Tony, firstly I think it is fair to say that the Price List is not the place to include those statements, they should be under the additional conditions in the Contract Data, having said that they are in the contract and it is clearly stated that the Contractor has signed up to them. The answer to your question is yes the Employer can impose the exclusion to claim loss of profit because the NEC conditions do not allow for it either, however there are issues with the drafting.
Firstly, any omission of items or Areas [sic] of work will require an instruction from the Employer changing the Works Information which will result in a CE under clause 60.1(1).
Secondly, they refer to the ‘full cost’ of the item and not the Price, Price is defined term (11.2(10)) and that would have meant the amount stated in the Price column, instead reference to cost must be taken to mean Defined Cost which means the assessment would be under clause 63.2.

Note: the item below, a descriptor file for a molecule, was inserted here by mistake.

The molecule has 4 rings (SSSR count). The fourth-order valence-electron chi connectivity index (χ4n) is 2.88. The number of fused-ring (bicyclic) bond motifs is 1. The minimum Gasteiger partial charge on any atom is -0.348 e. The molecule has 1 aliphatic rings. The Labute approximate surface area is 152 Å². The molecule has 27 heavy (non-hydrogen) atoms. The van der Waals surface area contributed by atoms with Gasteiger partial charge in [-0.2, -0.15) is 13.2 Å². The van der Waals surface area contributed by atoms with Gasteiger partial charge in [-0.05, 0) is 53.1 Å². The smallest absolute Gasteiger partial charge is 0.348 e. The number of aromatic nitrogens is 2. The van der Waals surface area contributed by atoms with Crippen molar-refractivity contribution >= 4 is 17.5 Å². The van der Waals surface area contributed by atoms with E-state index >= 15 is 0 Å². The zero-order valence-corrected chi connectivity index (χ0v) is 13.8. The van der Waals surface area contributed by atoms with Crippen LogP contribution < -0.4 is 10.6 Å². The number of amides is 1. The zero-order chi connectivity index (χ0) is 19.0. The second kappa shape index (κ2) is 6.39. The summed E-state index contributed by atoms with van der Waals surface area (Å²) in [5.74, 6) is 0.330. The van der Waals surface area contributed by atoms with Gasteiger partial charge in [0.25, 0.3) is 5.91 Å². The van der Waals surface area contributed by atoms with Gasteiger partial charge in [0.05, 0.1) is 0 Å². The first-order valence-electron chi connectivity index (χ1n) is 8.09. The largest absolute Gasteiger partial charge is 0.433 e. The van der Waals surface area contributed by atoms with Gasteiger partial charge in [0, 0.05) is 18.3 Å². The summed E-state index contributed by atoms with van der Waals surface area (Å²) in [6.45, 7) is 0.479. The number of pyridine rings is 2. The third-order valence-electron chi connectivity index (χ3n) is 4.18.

The importance of clause 63.2 is that it assesses the changes to the Prices but ignores the Prices in doing so, instead it forecasts the effect of the CE upon the Defined Cost plus the percentage for overheads and profit.
So if an item in the Price List has a Price of £100 but the forecast effect of the omission is Defined Cost £80, oh&p 10% = £88; the changes to the Price is -£88. The difference between the original Price and the assessment of DC is kept by the Contractor, e.g. £12. People should also realise that this could go the other way, the forecast DC + oh/p could exceed the Price in which case there would be a greater reduction than the Price in the Price List.
With regards to the setting of an earlier Completion Date, this is unusual and usually not provided for within NEC contracts, the wording of the delay assessment clause 63.4 refers only to Completion being delayed. There is a clear contradiction here between clause 63.4 and the statement in the Price List and it maybe here that a condition of contract is preferred over a statement in the pricing preamble but I cannot be definitive on that; one for the lawyers.
I think this is a good example of why contracts need to be drafted so carefully, the amendor needs to know the contract and use the language of the contract, otherwise they are in danger of introducing ambiguity and/or inconsistencies which should be read against them under the law of contra proferentem.
That’s my view on it, happy to discuss.